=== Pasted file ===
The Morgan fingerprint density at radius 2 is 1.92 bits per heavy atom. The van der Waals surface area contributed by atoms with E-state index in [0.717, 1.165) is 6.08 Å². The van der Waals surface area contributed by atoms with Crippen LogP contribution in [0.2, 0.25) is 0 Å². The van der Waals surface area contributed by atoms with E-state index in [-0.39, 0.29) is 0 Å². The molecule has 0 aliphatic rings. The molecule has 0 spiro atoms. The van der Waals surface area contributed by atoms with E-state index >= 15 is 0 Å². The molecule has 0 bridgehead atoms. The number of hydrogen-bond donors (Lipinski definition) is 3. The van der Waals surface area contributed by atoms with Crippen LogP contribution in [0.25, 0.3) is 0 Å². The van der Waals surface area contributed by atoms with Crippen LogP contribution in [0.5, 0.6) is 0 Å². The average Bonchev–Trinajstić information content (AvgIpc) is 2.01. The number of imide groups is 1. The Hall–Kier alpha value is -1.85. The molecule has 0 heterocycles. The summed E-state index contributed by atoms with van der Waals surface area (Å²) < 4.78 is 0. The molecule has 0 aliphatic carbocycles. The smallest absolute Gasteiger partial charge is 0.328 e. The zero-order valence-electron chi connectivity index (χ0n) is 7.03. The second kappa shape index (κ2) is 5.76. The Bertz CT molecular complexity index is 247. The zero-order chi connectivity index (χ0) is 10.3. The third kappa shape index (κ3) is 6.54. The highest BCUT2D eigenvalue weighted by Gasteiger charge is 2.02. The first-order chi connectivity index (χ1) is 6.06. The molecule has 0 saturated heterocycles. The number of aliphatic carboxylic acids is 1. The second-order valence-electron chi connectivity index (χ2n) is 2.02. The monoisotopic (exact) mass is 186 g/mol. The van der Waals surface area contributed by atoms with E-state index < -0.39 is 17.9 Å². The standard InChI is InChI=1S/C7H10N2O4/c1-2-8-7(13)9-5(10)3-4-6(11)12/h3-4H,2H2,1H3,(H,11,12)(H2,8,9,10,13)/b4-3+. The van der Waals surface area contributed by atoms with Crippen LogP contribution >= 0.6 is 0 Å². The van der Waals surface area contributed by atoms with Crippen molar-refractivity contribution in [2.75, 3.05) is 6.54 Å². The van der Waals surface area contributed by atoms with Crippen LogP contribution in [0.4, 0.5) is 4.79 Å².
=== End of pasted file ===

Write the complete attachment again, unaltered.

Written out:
The Morgan fingerprint density at radius 2 is 1.92 bits per heavy atom. The van der Waals surface area contributed by atoms with E-state index in [0.717, 1.165) is 6.08 Å². The van der Waals surface area contributed by atoms with Crippen LogP contribution in [0.2, 0.25) is 0 Å². The van der Waals surface area contributed by atoms with E-state index in [-0.39, 0.29) is 0 Å². The molecule has 0 aliphatic rings. The molecule has 0 spiro atoms. The van der Waals surface area contributed by atoms with E-state index >= 15 is 0 Å². The molecule has 0 bridgehead atoms. The number of hydrogen-bond donors (Lipinski definition) is 3. The van der Waals surface area contributed by atoms with Crippen LogP contribution in [0.25, 0.3) is 0 Å². The van der Waals surface area contributed by atoms with Crippen LogP contribution in [0.5, 0.6) is 0 Å². The average Bonchev–Trinajstić information content (AvgIpc) is 2.01. The number of imide groups is 1. The Hall–Kier alpha value is -1.85. The molecule has 0 heterocycles. The summed E-state index contributed by atoms with van der Waals surface area (Å²) < 4.78 is 0. The molecule has 0 aliphatic carbocycles. The smallest absolute Gasteiger partial charge is 0.328 e. The zero-order valence-electron chi connectivity index (χ0n) is 7.03. The second kappa shape index (κ2) is 5.76. The Bertz CT molecular complexity index is 247. The zero-order chi connectivity index (χ0) is 10.3. The third kappa shape index (κ3) is 6.54. The highest BCUT2D eigenvalue weighted by Gasteiger charge is 2.02. The first-order chi connectivity index (χ1) is 6.06. The molecule has 0 saturated heterocycles. The number of aliphatic carboxylic acids is 1. The second-order valence-electron chi connectivity index (χ2n) is 2.02. The monoisotopic (exact) mass is 186 g/mol. The van der Waals surface area contributed by atoms with E-state index < -0.39 is 17.9 Å². The standard InChI is InChI=1S/C7H10N2O4/c1-2-8-7(13)9-5(10)3-4-6(11)12/h3-4H,2H2,1H3,(H,11,12)(H2,8,9,10,13)/b4-3+. The van der Waals surface area contributed by atoms with Crippen LogP contribution >= 0.6 is 0 Å². The van der Waals surface area contributed by atoms with Crippen molar-refractivity contribution in [2.75, 3.05) is 6.54 Å². The van der Waals surface area contributed by atoms with Crippen LogP contribution in [0.4, 0.5) is 4.79 Å².